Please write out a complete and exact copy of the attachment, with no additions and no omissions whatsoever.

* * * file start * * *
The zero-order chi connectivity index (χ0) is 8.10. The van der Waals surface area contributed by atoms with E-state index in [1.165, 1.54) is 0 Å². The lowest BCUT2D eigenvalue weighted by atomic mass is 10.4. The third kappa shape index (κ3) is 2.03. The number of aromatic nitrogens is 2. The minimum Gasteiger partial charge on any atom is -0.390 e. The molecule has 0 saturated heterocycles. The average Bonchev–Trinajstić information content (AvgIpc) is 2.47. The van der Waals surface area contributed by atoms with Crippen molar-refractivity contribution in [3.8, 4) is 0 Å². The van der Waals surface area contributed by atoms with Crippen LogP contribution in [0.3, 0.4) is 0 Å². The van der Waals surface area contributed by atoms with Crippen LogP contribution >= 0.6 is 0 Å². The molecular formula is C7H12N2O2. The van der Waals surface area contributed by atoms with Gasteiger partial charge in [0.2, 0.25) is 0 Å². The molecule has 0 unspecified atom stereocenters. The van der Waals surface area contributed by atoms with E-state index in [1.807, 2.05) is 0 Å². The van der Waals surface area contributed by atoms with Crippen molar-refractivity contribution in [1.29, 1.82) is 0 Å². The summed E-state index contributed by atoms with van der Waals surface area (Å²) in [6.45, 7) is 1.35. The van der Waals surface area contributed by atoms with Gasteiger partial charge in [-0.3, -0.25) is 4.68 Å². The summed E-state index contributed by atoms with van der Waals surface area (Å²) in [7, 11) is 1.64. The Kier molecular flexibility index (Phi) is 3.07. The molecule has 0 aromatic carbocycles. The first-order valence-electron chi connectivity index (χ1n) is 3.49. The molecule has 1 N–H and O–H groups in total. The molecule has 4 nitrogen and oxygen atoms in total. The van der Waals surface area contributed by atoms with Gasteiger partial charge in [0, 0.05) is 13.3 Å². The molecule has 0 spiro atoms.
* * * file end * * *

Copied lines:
The zero-order chi connectivity index (χ0) is 8.10. The van der Waals surface area contributed by atoms with E-state index in [1.165, 1.54) is 0 Å². The lowest BCUT2D eigenvalue weighted by atomic mass is 10.4. The third kappa shape index (κ3) is 2.03. The number of aromatic nitrogens is 2. The minimum Gasteiger partial charge on any atom is -0.390 e. The molecule has 0 saturated heterocycles. The average Bonchev–Trinajstić information content (AvgIpc) is 2.47. The van der Waals surface area contributed by atoms with Crippen molar-refractivity contribution in [3.8, 4) is 0 Å². The van der Waals surface area contributed by atoms with Crippen LogP contribution in [0.3, 0.4) is 0 Å². The van der Waals surface area contributed by atoms with Crippen LogP contribution >= 0.6 is 0 Å². The molecular formula is C7H12N2O2. The van der Waals surface area contributed by atoms with Gasteiger partial charge in [0.2, 0.25) is 0 Å². The molecule has 0 unspecified atom stereocenters. The van der Waals surface area contributed by atoms with E-state index in [1.807, 2.05) is 0 Å². The van der Waals surface area contributed by atoms with Crippen molar-refractivity contribution in [1.29, 1.82) is 0 Å². The summed E-state index contributed by atoms with van der Waals surface area (Å²) in [6.45, 7) is 1.35. The van der Waals surface area contributed by atoms with Gasteiger partial charge in [-0.3, -0.25) is 4.68 Å². The summed E-state index contributed by atoms with van der Waals surface area (Å²) in [7, 11) is 1.64. The Kier molecular flexibility index (Phi) is 3.07. The molecule has 0 aromatic carbocycles. The first-order valence-electron chi connectivity index (χ1n) is 3.49. The molecule has 1 N–H and O–H groups in total. The molecule has 4 nitrogen and oxygen atoms in total. The van der Waals surface area contributed by atoms with Gasteiger partial charge in [0, 0.05) is 13.3 Å². The molecule has 0 spiro atoms.